After the weekend catching up with the 4 grand children, Sunday was departure day for Caleb heading for Finland for 7 weeks on a private school exchange arrangement. A family has been in Geelong for 2 years and the kids and Jay’s kids got on well. They returned to Finland a couple of months ago and invited Caleb to go over for 7 weeks.
The house hasn’t changed much but the tulips were up on our return. I haven’t been able to do the lawns or the garden and kind Lyn has stepped in to carry that load.
On our way north this time, we’ve decided to stop at a few little towns we have just ‘sped through’ on past ventures. Yesterday, we decided to stop two nights in the well-known town of Gundagai. Well known (for all the overseas readers), because of the song “… where the dog sits on the tucker box, 3 miles from Gundagai”. A few short weeks ago, the dog was knocked off his ‘tucker box’ in a vandal attack on this icon of the region. Just yesterday, Sunday, there was a ‘restoring of the dog’ and various dignitaries were there to make the appropriate remarks and unveil the restored canine.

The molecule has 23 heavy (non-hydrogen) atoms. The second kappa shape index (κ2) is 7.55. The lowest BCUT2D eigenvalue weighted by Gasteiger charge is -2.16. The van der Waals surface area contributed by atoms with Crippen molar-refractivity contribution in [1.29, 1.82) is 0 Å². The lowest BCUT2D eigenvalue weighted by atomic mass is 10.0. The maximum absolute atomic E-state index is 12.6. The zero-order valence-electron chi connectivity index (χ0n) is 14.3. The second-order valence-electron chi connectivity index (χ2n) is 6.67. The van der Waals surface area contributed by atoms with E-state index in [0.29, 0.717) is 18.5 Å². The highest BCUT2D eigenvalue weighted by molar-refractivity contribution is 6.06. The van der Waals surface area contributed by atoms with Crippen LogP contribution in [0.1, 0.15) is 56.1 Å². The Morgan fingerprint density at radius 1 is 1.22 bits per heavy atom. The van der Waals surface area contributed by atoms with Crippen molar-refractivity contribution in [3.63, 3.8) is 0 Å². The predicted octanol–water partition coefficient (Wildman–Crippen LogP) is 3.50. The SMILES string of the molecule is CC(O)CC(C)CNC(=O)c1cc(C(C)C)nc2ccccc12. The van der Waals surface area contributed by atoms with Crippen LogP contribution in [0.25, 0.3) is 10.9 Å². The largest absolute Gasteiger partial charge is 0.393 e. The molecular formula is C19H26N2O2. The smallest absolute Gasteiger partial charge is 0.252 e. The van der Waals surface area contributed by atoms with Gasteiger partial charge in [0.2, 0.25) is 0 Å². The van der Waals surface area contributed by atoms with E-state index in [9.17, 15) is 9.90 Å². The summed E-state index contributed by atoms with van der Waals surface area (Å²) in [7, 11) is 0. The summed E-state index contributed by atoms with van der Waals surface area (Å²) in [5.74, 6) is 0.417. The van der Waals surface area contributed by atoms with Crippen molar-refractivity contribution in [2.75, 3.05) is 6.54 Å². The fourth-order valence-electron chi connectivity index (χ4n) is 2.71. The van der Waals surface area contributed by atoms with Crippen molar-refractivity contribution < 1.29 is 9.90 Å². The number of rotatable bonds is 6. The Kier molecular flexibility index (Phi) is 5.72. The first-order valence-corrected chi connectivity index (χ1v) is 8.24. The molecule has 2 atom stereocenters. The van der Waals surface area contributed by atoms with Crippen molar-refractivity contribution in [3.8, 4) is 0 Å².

It’s obvious that the town has been a very busy town in ages gone as there are many stories posted appropriately on various buildings signifying their importance in the etchings of small towns. There’s a story of the last mail delivery on horseback in Australia.
“On the night of 24th June 1852, the worst natural disaster in Australia’s history was about to happen. Widespread rains began in June 1852 with the levels of the Murrumbidgee River rising every day leading up to that dreadful Thursday night and in to Friday Morning. The white settlers refused to heed the dire warning from the local Aborigines who told them to relocate to higher ground. The river rose, water depths of 14 feet were recorded in the highest parts of town.